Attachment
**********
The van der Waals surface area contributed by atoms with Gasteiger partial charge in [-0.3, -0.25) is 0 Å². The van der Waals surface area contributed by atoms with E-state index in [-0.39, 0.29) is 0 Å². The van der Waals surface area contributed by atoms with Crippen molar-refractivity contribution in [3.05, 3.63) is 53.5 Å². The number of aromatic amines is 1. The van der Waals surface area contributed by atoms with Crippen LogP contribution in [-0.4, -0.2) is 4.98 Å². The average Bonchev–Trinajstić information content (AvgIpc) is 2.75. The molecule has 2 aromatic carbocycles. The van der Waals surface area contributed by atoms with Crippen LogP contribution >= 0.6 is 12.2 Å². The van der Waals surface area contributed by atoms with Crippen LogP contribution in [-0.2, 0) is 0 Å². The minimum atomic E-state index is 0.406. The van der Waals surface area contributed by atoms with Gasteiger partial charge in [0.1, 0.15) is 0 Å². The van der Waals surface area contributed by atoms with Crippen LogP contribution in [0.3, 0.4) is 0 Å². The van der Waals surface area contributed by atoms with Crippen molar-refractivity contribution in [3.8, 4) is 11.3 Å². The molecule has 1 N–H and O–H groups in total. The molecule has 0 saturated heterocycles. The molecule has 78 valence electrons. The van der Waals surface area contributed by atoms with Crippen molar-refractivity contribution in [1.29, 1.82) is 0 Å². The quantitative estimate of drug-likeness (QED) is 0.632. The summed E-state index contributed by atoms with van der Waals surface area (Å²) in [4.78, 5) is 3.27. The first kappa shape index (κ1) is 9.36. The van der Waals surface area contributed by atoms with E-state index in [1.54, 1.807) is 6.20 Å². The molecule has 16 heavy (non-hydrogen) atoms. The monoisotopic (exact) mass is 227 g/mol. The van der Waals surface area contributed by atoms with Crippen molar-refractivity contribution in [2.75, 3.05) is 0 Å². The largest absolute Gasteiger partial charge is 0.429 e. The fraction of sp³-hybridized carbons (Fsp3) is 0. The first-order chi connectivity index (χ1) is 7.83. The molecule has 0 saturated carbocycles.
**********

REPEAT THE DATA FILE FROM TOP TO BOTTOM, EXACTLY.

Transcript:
The van der Waals surface area contributed by atoms with Gasteiger partial charge in [-0.3, -0.25) is 0 Å². The van der Waals surface area contributed by atoms with E-state index in [-0.39, 0.29) is 0 Å². The van der Waals surface area contributed by atoms with Crippen molar-refractivity contribution in [3.05, 3.63) is 53.5 Å². The number of aromatic amines is 1. The van der Waals surface area contributed by atoms with Crippen LogP contribution in [-0.4, -0.2) is 4.98 Å². The average Bonchev–Trinajstić information content (AvgIpc) is 2.75. The molecule has 2 aromatic carbocycles. The van der Waals surface area contributed by atoms with Crippen LogP contribution >= 0.6 is 12.2 Å². The van der Waals surface area contributed by atoms with Crippen LogP contribution in [-0.2, 0) is 0 Å². The minimum atomic E-state index is 0.406. The van der Waals surface area contributed by atoms with Gasteiger partial charge in [0.1, 0.15) is 0 Å². The van der Waals surface area contributed by atoms with Crippen LogP contribution in [0.3, 0.4) is 0 Å². The van der Waals surface area contributed by atoms with Crippen molar-refractivity contribution in [3.8, 4) is 11.3 Å². The molecule has 1 N–H and O–H groups in total. The molecule has 0 saturated heterocycles. The molecule has 78 valence electrons. The van der Waals surface area contributed by atoms with Crippen molar-refractivity contribution in [1.29, 1.82) is 0 Å². The quantitative estimate of drug-likeness (QED) is 0.632. The summed E-state index contributed by atoms with van der Waals surface area (Å²) in [4.78, 5) is 3.27. The first kappa shape index (κ1) is 9.36. The van der Waals surface area contributed by atoms with E-state index in [1.54, 1.807) is 6.20 Å². The molecule has 16 heavy (non-hydrogen) atoms. The monoisotopic (exact) mass is 227 g/mol. The van der Waals surface area contributed by atoms with Crippen molar-refractivity contribution in [2.75, 3.05) is 0 Å². The largest absolute Gasteiger partial charge is 0.429 e. The fraction of sp³-hybridized carbons (Fsp3) is 0. The first-order chi connectivity index (χ1) is 7.83. The molecule has 0 saturated carbocycles.